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The Letters to the Editor is where our readers have their say, and add their news to what we've offered

Local schoolchild fights cancer

Editor,

My name is Barbara Lee, and I am a 15 year resident of the Woodstock neighborhood. I love our community and all the beautiful families that we have gotten to know over the years.

CONTRIBUTED PHOTO - OliviaI am reaching out to the THE BEE to see if you are able to help us spread the word about a family in our neighborhood that needs our support. We have had wonderful feedback from Olivia's most recent school – Woodstock Elementary – and we have had many small businesses in the neighborhood contribute to her GoFundMe. We are hoping to touch as many families as we can in the hopes that they can share the story of Olivia with their friends and family and so on and so on.

Here is some of what we shared with the schools: Olivia's been diagnosed with Sporadic Spindle Cell Rhabdomyosarcoma. It's a rare and serious form of soft-tissue cancer.

Olivia's in the midst of an aggressive treatment regimen that includes 87 weeks of chemo, 20 weeks of radiation, and facial reconstruction surgery, followed by ongoing medications to keep her healthy.

The doctors don't have all the answers, and every week there seem to be new discoveries that change the course of treatment. That could include leaving the state for treatment elsewhere. What we know for sure is that Olivia's family needs the support of the our community.

Olivia's trying to battle cancer with a smile on her face. Between chemo sessions, Olivia's been attending middle school, and recently joined her soccer team on the field for a game. She even scored a goal for her team!

To BEE readers – please consider joining "Team Olivia"! Your donations will help this family at a difficult time that's challenging them physically, emotionally, and financially. Olivia's family wants to thank the Southeast community, in advance. Your love and support gives them strength so that they can focus on helping their daughter through this extremely challenging time.

Here is the link to the GoFundMe, "Team Olivia: Join her Crusade Against Cancer" – tinyurl.com/y3npa9bk

Barbara Lee

via e-mail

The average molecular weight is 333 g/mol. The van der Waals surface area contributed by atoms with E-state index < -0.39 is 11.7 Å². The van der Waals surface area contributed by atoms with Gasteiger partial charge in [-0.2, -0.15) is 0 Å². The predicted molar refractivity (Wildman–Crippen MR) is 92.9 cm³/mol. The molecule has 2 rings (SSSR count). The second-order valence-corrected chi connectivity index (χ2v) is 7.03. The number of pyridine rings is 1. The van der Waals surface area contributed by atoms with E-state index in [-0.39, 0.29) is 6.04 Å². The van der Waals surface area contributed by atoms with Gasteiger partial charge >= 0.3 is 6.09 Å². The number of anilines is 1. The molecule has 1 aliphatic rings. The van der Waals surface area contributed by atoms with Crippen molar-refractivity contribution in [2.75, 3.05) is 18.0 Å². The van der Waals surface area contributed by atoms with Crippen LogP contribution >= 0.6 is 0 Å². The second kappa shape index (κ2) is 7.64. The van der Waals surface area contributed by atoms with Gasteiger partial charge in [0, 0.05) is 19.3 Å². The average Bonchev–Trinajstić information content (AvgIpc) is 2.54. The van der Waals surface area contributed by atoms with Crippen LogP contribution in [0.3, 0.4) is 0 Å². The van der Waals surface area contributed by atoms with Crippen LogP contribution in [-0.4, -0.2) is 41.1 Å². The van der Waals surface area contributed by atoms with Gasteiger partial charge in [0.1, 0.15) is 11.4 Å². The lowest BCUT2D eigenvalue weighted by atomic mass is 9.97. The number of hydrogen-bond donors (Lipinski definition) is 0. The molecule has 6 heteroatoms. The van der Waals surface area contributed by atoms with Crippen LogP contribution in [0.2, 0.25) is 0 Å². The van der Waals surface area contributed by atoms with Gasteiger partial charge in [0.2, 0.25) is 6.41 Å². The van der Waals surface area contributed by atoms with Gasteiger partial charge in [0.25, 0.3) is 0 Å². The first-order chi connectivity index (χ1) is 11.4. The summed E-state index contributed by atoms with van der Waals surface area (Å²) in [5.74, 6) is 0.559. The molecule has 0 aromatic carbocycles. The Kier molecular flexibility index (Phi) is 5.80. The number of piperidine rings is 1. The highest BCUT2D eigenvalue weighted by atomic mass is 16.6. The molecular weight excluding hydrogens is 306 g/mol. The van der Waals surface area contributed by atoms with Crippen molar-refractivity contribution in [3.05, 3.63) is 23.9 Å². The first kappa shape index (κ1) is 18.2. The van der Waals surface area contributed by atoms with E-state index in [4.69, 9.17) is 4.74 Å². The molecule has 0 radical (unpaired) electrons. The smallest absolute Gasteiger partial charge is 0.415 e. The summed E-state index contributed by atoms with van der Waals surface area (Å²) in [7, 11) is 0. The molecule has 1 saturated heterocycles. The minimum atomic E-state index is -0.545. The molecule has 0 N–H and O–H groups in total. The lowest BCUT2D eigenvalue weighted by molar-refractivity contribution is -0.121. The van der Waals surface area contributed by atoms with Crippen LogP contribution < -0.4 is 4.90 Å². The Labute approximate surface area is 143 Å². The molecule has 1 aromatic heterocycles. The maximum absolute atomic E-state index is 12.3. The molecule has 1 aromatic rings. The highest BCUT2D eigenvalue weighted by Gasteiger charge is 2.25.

A thought to cut down on car use

Editor,

Thousands of cars [in Portland] drive 1-2 miles multiple times a week to get groceries, fetch children, or visit a neighborhood acquaintance. One way to downsize car use is in having a close-by grocery store, deli, and takeout, which would help cut down on these short trips that, combined, take their toll on the environment.

In suburbs, especially, where residents must travel longer distances to malls or stores, small neighborhood grocery stores would reduce the need to use a car. An incentive or subsidy might encourage people to adopt this habit. All it takes is a local startup and some seed money to build 200-300 small grocery stores. This also would cut down on the short-distance Uber deliveries; clients could walk to the grocery to fetch meals, or stores could feature a takeout deli. The secret is [to] start up 300 stores . . . [to serve] no more than 1 mile square; 1/2 or 1/4 mile square would be better.

Martha Dibblee

S.E. 34th Avenue

Angered by TriMet change in policy

Editor,

I agree with everything you wrote in your October editorial (North Westmoreland's transit problem worsens). TriMet cannot be trusted to keep its commitments.

Like Forever Stamps, I believed I was purchasing "forever" TriMet tickets, using the TriMet Tickets app on my smart phone.Although I am an infrequent TriMet rider, and purchased more tickets than I could use in the short term, I believed I was getting a good deal. I believed that I would be protected from price increases, and that I would be able to use the tickets for many years to come.

Now, TriMet tells me that unless I make a special trip downtown to visit the TriMet ticket office on my own time and at my own expense, my tickets will be worthless after the end of the year. So, I must use one of my round-trip tickets and two hours of my own time to exchange my "Forever" tickets for a Hop Card that will no longer protect me from fare increases.

When I contacted TriMet to find out whether there was any way to exchange my tickets without making a special trip downtown, I was told that this was not possible. Sorry, TriMet. I have better things to do with my time. So, once my tickets expire, I will no longer ride TriMet.

Herb Weiner

via e-mail

All letters to the editor are subject to editing for clarity and available space, and all letters become property of THE BEE.


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